Sunday, August 17, 2003

We'd all be in paradise ... if we had the courage

Every day

Paul Daugherty

Right about now, he's in a T-shirt and shorts, sandals and heaven, sun warming the breeze to 85 degrees. Paradise is what you make it, you say? Not exactly. Paradise is at a bend on Route 10 - less a road than a mess of dirt and holes - in the town of Coral Bay, on the east side of St. John, United States Virgin Islands, where Doug Sica is praising the act of being alive.

"I don't have bad days,'' he says. "I don't allow them.'' Sica is 54, formerly an electrician from New Jersey. In 1978, he got laid off from "two of the best jobs in the state,'' only to land on his feet and assume the best job in the world. It happens that way, but not much.

After he was laid off, Sica applied to 52 different places for work as an electrician. The first place to offer him a job was St. John. He'd never been there, but his former brother-in-law had, to deliver boats. "He said it was an OK place,'' Sica says.

Sica took the job there in August of '78, knowing it wouldn't start for four months. He tended bar. He had a wife and two small kids.

For 12 years, Doug Sica managed the bar. He never took the electrician's job. There is something about paradise that isn't especially conducive to repairing power lines. In 1990 or so, Sica and his friend Moe Chabuz sold a boat they owned jointly and used the proceeds to buy a dumpy bar in Coral Bay.

The place offered no food, had no tables, only liquor. "It took us nine months to save enough money to buy the grill and the (exhaust) fan,'' Sica says. Thirteen years later, Skinny Legs is a funky fixture in a paradise town no bigger than a crossroads. Doug Sica works 70 hours a week, marinating fish, making burgers and chatting up the clientele, half of which is the same collection of local wash-ups he had when he started.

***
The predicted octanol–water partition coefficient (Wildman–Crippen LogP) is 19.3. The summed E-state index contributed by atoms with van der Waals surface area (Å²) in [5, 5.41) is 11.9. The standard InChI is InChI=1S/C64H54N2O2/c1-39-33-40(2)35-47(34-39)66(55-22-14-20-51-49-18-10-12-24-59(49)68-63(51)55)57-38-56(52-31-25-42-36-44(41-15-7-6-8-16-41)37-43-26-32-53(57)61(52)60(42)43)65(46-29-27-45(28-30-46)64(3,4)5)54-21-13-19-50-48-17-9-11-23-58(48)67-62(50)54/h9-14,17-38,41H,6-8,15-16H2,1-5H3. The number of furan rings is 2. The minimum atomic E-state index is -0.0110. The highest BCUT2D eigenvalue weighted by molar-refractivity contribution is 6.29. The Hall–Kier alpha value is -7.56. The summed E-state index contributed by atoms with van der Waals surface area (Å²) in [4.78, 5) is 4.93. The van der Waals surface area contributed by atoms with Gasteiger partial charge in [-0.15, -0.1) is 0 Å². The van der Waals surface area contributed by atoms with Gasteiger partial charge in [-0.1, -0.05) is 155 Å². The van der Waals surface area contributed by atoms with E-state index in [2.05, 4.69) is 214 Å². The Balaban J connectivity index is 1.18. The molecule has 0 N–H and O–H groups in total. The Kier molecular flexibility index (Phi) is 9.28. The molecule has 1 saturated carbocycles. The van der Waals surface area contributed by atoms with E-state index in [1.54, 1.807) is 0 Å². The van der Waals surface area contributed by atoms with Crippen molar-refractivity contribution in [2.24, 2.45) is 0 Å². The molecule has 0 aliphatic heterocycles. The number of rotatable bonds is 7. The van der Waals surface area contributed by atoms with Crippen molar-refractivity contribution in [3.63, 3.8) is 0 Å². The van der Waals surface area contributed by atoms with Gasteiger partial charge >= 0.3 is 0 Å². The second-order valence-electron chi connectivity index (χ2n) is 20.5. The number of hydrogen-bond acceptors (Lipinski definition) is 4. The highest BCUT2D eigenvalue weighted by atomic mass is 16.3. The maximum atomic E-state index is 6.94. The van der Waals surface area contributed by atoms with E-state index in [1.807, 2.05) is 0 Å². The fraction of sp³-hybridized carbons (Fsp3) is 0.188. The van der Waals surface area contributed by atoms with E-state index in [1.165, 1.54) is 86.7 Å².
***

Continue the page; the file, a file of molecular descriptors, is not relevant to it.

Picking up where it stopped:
Coral Bay is not a place for strivers. Ambition is as out of place there as a tie and tails. You could spend your whole life in Coral Bay and not know who the president of the United States was. Or care.

But here's what you'd think about Doug Sica, formerly of New Jersey, now of paradise:

Paradise takes guts.

You can rent it for a week, as we did. You can pay for a cottage high on a green hill, overlooking the Aqua-Velva waters of the Caribbean Sea. You can sit on a beach where the sand is the color of desert bones, or swim among fish colored like pastel experiments. You can have this beach completely to yourself, your own personal paradise.

But you can't really have it, not without risking everything else. That's why St. John only has 4,900 residents and most of them were born there. Paradise stays that way partly because most of us are unwilling to take a chance on it.

Sica likes to say St. John chose him - "I could have ended up anywhere,'' he says. But without the guts to live the dream, he'd have packed his wistful self up a long time ago. All he'd have now would be the photographs.

I wanted to stay on St. John, at Doug Sica's bar, drinking Carib beer until the money ran out. After a few days in paradise, everybody feels this way. But the courage to take that leap? Didn't have it in me.

On Super Bowl Sunday, Sica brings in a 9-foot-by-12-foot projection TV and cooks sausage sandwiches on an outdoor grill longer than 3rd-and-6 from the 7-yard line. He dresses his waitresses in pleated, satin miniskirts. They walk around with those trays around their waists, selling cigarettes, like a 1950s cabaret.

I told Sica I'd be there this year, at Skinny Legs watching the game in the 85-degree sun, calling some waitress "honey'' while simultaneously requesting a Macanudo and swilling a rum and tonic.

I won't be, though. I'll be in the press box, at the Super Bowl. Paradise exists. But it's not for the timid.


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